Mormon also exercised his right to declare Sovereign Citizenship, a move that has repeatedly been struck down by higher courts and considered an invalid claim.
According to the Federal Bureau of Investigation, Sovereign Citizens “believe that even though they physically reside in this country, they are separate or “sovereign” from the United States. As a result, they believe they don’t have to answer to any government authority, including courts, taxing entities, motor vehicle departments, or law enforcement”.
One of papers filed by Mormon to Judge Weaver and District Attorney Sosebee states: “As a true flesh and blood American and sovereign citizen, I refuse to participate in any colorable law schemes or practices”.
The first several days of the trial were anything but normal for members of the jury to witness and court staff to accommodate. Mormon, representing himself, would often refuse to acknowledge Judge Weaver as she gave explanations of court proceedings to ensure that he was aware everything that was going on.
Mormon also refused to wear clothes to court and instead sat in the courtroom cloaked in a blanket. Despite his seemingly odd behavior, an extensive mental evaluation was performed by the Georgia Department of Behavioral Health and Developmental Disabilities and found Mormon to be of sound mind and competent to stand trial.
On the day of closing arguments, Mormon refused to come to the courtroom all together, and Judge Weaver was putting her foot down as well stating that if Mormon did show he would be required to wear clothing.
Sosebee presented her closing argument to the jury and reminded everyone: “The State of Georgia is not required to prove the guilt of the accused beyond all doubt or to a mathematical certainty. It has to be a reasonable doubt.” Sosebee added to this, “We have in fact carried that burden.”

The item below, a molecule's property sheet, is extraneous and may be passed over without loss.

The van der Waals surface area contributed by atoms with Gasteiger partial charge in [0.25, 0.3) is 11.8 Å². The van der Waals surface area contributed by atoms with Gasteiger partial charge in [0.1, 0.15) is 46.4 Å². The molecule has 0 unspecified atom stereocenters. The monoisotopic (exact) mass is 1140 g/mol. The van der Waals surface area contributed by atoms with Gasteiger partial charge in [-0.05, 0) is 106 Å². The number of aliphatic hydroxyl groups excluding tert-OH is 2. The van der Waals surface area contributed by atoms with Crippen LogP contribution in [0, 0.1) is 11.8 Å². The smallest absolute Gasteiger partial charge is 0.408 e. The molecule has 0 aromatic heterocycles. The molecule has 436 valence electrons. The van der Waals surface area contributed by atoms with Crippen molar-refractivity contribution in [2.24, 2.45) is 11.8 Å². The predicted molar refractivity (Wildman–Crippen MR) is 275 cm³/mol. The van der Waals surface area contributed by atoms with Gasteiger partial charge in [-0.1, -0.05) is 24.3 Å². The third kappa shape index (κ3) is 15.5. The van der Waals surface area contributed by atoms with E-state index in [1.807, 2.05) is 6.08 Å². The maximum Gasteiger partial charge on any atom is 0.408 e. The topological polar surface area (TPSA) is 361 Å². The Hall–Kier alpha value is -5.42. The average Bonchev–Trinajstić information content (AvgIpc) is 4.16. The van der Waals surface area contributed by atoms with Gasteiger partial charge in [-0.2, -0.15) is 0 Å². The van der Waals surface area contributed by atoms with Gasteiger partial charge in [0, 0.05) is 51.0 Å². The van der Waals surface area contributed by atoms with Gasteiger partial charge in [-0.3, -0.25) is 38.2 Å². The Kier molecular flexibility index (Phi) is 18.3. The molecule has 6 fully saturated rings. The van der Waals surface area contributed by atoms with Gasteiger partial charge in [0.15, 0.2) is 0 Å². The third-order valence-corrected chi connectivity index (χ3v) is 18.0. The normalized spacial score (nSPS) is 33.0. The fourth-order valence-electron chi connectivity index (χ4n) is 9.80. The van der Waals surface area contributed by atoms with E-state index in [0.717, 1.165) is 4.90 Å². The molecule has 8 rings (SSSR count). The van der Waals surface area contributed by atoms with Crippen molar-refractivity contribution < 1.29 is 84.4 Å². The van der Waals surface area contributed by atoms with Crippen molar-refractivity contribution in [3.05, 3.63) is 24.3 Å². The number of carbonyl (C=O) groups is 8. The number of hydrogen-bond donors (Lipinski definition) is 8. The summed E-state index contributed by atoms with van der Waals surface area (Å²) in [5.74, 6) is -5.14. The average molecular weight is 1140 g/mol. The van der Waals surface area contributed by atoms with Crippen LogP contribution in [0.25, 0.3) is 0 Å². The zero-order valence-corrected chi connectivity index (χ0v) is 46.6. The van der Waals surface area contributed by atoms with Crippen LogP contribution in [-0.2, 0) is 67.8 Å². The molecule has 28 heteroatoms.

With Judge Weaver reminding the jury that Mormon’s behavior in the courtroom is not indicative of guilt and that the jury should only consider the evidence presented in the case, the 12 member (plus an alternate) was dismissed for deliberations.
Deliberation only took 21 minutes before the jury informed the court that they had reached a verdict in the case. The foreman stood and read a verdict of guilty on all counts. Weaver polled each jury member individually to ensure that each member had in fact reached this unanimous decision.
“This has been a little bit of an unusual trial,” Judge Weaver spoke directly to the jury before their dismissal, “I appreciate your patience with us.”
After the jury left the courtroom, Fannin County Sheriff’s Office Lt. Todd Pack was once again tasked with inquiring as to whether Mormon would like to enter the courtroom. Mormon had previously declined Pack’s offer for closing arguments and then again for the reading of the verdict.
Declining for a third time to enter the courtroom for sentencing, according to Pack, Mormon stated, “You are sentencing an artificial being. My name is not Hamond Dontel Mormon. I am not who they say that I am.”
Before handing down the sentence Weaver addressed her feelings on the case involving Mormon, “I guess of the three defendants I have a little more sympathy for him because of his background…than I have for the others.”
Weaver went on to explain that after having read Mormon’s evaluation by the state and given the details of his past that she felt “he never really had a chance”.
Mormon received a total of 55 years to serve 50 of those years in prison. A breakdown of the sentencing is as follows:
- Count 1 – Armed Robbery – 20 years to serve
- Count 2 – Armed Robbery – 20 years to serve consecutive to Count 1
- Count 3 – Aggravated Assault – Merge w/ count 1
- Count 4 – Aggravated Assault – Merge w/ count 1
- Count 5 – Aggravated Assault – Merge w/ count 1
- Count 6 – Aggravated Assault – Merge w/ count 1
- Count 7 – Kidnapping – 20 years to run concurrent with Count 1
- Count 8 – Kidnapping – 20 years to run concurrent with Count 1
- Count 9 – False Imprisonment – 10 years concurrent with Count 1
- Count 10 – False Imprisonment – 10 years concurrent with Count 1
- Count 11 – Possession of a Firearm during the Commission of a Felony – 5 years to serve consecutive to Count 2
- Count 12 – Possession of a Firearm during the Commission of a Felony – 5 years to serve consecutive to Count 11
- Count 13 – Possession of Tools for the Commission of a Crime – 5 years probation to run consecutive to Count 12
- Count 14 – Theft by Taking – Merge with Count 1